Experience the folk beauty of Kentucky with “The Spur”

After a three year hiatus, Joan Shelley brings her personal life into her newest album

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No Quarter Records

Joan Shelley strums her way through the album, showcasing her incredible lyrical and instrumental talent.

 

In the city of Louisville, Kentucky, a young musician named Joan Shelley began her career as an American folk artist in her remote hometown. Shelley began writing her seventh album during the pandemic, stationed on her family farm in Shelbyville, Kentucky. During this time, the town’s natural lakes and streams were tainted by pollution. The purpose of her album is to restore the attraction of Kentucky through the art of music. A combination of alternative and folk are the focus of her newly released album, “The Spur.” Shelley uses elements of hope, grief, and joy to convey her experiences in her childhood. 

 

The first song on the album, “Forever Blues” is a melancholic tune with hints of a melodious theme, despite the reality of loneliness. Setting up the tone for the rest of the album. Shelley says, “Will we mourn what we lose? / Your eyes seem to show it / I believe that they do.” She soothes listeners’ ears with soft strums of the acoustic guitar. Her vocals has the same tone all the way through, along with a few vibratos and instrumental breaks.

“Amberlit Morning” caught my attention. In contrast to the first track, it places listeners into the storyline as if the song is about them.  Within the track, there are vocal accompaniments by Bill Callahan. Callahan’s deep vocal range adds a new layer of rooted, comforting sense of security for the listeners. While listening to this song, I spent plenty of time decoding her words and understanding their worth. Shelley writes, “It takes so much to be human / And watch the bold die / I am sorry / I thank you”. Shelley reflects on the complexities of humanity and how it’s not easy to witness others burn out. She says, “I felt a tremor in the mountain / No place for us to cling to / To save each other” As I was listening to this track, I found myself thinking of those who I lost and even the ones I’ve gained. I was able to bring this track close to my heart.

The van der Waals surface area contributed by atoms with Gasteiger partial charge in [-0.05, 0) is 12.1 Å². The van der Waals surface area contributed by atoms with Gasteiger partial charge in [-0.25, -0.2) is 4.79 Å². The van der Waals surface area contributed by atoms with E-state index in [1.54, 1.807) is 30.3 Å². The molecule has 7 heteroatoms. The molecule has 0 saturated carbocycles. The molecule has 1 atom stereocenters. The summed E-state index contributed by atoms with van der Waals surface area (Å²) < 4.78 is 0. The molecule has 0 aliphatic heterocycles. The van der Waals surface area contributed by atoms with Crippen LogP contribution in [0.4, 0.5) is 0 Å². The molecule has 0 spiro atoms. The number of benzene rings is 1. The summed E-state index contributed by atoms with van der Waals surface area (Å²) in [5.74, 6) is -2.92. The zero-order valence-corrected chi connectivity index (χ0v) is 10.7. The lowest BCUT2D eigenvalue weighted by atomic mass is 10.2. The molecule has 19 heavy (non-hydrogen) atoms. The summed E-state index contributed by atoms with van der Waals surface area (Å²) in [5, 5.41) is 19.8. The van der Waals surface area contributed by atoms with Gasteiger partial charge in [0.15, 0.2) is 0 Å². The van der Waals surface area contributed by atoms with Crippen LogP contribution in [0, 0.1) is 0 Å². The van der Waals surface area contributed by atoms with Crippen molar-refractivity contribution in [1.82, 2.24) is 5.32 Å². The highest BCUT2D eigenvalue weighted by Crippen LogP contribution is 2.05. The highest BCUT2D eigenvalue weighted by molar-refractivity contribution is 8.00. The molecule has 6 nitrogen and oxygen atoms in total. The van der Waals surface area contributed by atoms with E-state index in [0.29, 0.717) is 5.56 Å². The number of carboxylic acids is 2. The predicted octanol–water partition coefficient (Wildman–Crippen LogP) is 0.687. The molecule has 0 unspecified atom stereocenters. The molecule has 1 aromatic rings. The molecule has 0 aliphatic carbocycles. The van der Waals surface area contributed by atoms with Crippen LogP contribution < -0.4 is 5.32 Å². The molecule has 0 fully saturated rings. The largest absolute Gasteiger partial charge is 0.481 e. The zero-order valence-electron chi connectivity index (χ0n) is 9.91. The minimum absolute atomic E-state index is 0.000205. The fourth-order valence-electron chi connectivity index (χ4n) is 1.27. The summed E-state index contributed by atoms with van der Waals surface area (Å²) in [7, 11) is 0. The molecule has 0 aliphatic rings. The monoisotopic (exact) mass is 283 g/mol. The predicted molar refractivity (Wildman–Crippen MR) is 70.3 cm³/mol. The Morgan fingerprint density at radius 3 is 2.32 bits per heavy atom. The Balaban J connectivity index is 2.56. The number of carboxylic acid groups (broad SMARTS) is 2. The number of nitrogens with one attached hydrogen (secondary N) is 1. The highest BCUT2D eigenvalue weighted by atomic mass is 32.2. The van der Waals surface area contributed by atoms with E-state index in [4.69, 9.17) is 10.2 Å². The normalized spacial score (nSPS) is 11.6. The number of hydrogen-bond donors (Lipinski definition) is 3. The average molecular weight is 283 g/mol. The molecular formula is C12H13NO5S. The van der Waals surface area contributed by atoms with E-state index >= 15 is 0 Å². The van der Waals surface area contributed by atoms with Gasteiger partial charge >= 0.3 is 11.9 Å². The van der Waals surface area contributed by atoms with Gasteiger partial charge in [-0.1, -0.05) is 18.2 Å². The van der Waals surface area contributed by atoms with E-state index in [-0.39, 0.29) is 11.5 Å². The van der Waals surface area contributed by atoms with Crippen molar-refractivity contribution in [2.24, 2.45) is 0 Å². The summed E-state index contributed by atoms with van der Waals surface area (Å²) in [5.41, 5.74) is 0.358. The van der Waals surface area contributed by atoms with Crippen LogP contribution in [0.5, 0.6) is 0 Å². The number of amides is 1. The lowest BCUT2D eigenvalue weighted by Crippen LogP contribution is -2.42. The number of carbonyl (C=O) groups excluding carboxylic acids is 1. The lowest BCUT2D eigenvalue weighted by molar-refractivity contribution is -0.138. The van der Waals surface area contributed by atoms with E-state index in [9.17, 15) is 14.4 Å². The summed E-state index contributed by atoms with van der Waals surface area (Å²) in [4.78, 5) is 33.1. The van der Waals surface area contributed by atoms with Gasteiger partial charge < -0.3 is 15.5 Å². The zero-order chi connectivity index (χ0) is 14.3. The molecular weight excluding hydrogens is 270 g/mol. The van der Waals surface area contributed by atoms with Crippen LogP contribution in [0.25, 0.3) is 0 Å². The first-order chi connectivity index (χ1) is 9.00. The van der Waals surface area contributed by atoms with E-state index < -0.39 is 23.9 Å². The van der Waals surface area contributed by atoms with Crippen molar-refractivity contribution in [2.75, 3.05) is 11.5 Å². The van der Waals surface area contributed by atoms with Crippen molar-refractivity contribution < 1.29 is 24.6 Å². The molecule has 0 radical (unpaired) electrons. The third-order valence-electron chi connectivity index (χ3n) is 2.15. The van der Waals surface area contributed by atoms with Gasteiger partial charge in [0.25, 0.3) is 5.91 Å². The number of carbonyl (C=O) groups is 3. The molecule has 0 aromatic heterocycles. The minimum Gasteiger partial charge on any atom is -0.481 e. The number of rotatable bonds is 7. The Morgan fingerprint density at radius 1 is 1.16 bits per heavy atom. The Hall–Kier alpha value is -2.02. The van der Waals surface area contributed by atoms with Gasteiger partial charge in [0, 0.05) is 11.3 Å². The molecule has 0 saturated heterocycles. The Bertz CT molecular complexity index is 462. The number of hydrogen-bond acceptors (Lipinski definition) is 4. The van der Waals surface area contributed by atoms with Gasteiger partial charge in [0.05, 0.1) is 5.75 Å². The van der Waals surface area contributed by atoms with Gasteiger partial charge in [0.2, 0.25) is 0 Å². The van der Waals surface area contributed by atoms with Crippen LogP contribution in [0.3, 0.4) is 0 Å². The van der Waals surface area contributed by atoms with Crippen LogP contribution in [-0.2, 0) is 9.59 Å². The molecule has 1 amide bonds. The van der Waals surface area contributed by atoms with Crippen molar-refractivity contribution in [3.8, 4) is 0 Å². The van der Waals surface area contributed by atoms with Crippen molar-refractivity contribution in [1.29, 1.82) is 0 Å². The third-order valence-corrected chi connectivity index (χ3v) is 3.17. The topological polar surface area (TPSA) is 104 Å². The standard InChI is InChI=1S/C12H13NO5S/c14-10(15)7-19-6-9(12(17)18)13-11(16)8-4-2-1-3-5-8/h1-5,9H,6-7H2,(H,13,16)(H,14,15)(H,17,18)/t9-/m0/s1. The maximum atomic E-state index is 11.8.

“Breath For The Boy”, the seventh track on the album, is my personal favorite. The instrumentals begin to slow down, matching her vocal tone more as she sings. The tune stays quiet and calm, adding to the eerily relaxing vibe of the song. Upon listening, the lyrics refer to a young boy who can’t seem to win the universe over. This song touched me personally, because I was able to relate to the lyrics. In my favorite lyric, she sings, “The sweet one who tried to be tough / Curly brown hair and chin to the wind / Counts all his losses but hides his wins / Not sure he’ll get enough.” He struggles to keep his morale high but refuses to give up. The world seems to be cruel to him, but he only returns stronger. 

 

Each track in “The Spur” felt as though it could bring listeners to serenity. I found myself laying back in my room, imagining the stories she sang about, and letting them take me to another world. I specifically enjoyed the vocal work similar to Billie Eilish. I also didn’t expect her to be so skilled on the guitar, but it was a pleasant surprise. After 41 minutes of relaxing, crying, and even dancing, I could confidently say any fan of folk will put these songs in their playlists.